In a news release, Ybarra said she will immediately begin working with outgoing GOP Superintendent Tom Luna “for a seamless transition in the leadership of Idaho’s Department of Education.” Luna had earlier offered both candidates for the post an opportunity to move into an office next to his immediately after the election so he could help them in the transition; during a pre-election debate, both Ybarra and Jones said they weren’t interested, but Ybarra later said she was. Last night, asked what she’d do if she pulled out the win in the then-deadlocked race, Ybarra said, “Address the whole child, work on the budget. I’m going to take that opportunity to transition in.”
Ybarra, who is in her second year as federal programs director and curriculum director for the Mountain Home School District, spent 11 years as a third-grade teacher and served as a vice-principal and for two years as a principal before starting her current job; she will take office as state superintendent on Jan. 1. “Address the whole child” is a mantra she repeated throughout her campaign, to describe her approach to education.
She also held a “campaign catchphrase” on her Facebook page during the campaign, and named the winning slogan on the morning of Election Day: “Ybarra, You Betcha!”
A.J. Balukoff, the Democratic candidate for governor, has conceded the election to GOP Gov. Butch Otter; Balukoff said he offered Otter his congratulations in a late-night phone call. “Being governor is often a thankless job, and I commend Gov. Otter for his public service,” Balukoff said in a statement.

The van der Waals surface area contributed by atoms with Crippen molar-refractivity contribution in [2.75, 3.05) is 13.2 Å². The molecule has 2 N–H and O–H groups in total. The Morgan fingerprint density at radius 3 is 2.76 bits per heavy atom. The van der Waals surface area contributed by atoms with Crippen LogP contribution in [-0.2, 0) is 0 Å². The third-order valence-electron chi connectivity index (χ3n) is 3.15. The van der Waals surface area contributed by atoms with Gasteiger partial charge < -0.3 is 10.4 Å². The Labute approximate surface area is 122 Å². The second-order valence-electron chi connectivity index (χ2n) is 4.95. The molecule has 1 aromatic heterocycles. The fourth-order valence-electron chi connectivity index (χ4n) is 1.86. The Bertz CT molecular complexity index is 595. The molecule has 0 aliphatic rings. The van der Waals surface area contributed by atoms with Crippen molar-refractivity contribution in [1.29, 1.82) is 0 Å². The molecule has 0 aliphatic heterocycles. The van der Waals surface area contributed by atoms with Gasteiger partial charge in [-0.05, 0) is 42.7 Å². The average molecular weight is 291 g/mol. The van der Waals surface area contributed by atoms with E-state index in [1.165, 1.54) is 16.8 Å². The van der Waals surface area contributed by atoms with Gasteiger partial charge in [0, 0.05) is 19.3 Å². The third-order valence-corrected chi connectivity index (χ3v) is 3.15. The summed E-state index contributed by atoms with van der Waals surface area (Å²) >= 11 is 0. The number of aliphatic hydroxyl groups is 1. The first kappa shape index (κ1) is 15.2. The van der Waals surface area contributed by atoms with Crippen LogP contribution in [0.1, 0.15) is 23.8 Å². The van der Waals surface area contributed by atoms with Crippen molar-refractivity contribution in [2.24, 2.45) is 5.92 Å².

“I urge the members of my party and all Idahoans to come together, through our common values, to pursue our shared goals, so that we may rise to the challenges before us,” he said. “We ran a good race and we brought attention to some very important issues. And in the end, as a nation of free elections, we accept the decision of voters.”
Balukoff said over the past year, he's worked successfully to change “the tone of the conversation about education in Idaho. That's a victory—and it's a victory most of all for Idaho's children. But we have more work to do to make the people we elect to the Statehouse accountable to delivering on their promises and their obligation to put our schools and our kids first.” Click below for his full statement.
The results from Tuesday's election are finally complete, and Republican Sherri Ybarra has defeated Democrat Jana Jones for state school superintendent by 5,715 votes, a razor-thin 50.7 percent to 49.3 percent. Here's a link to our full story at spokesman.com on the results in Idaho's statewide races.
Other news that didn’t emerge until Ada County’s ballot-counting ended this morning: Incumbent GOP Rep. Lynn Luker, R-Boise, who had run behind Democratic challenger Steve Berch throughout the night, pulled ahead to win a squeaker by 414 votes. And Samuel Hoagland was elected 4th District judge to succeed Judge Mike Wetherell, defeating Rebecca Arnold, who had led overnight, 52.3% to 47.7%.
Statewide, Gov. Butch Otter’s margin dropped, but he still won with 53.5 percent of the vote to 38.6 percent for Democratic challenger A.J. Balukoff and 4.1 percent for Libertarian John Bujak. And Lawerence Denney defeated Holli Woodings to become Idaho’s next secretary of state, 56.2% to 43.8%. Ron Crane won a fifth term as state treasurer with 61 percent to Democratic challenger Deborah Silver’s 39 percent. Sen. Jim Risch and Rep. Raul Labrador each got 65 percent of the vote against Democratic challengers Nels Mitchell and Shirley Ringo, to win a second six-year term for Risch and a third two-year term for Labrador. 2nd District Rep. Mike Simpson defeated former Rep. Richard Stallings 61.4% to 38.6%.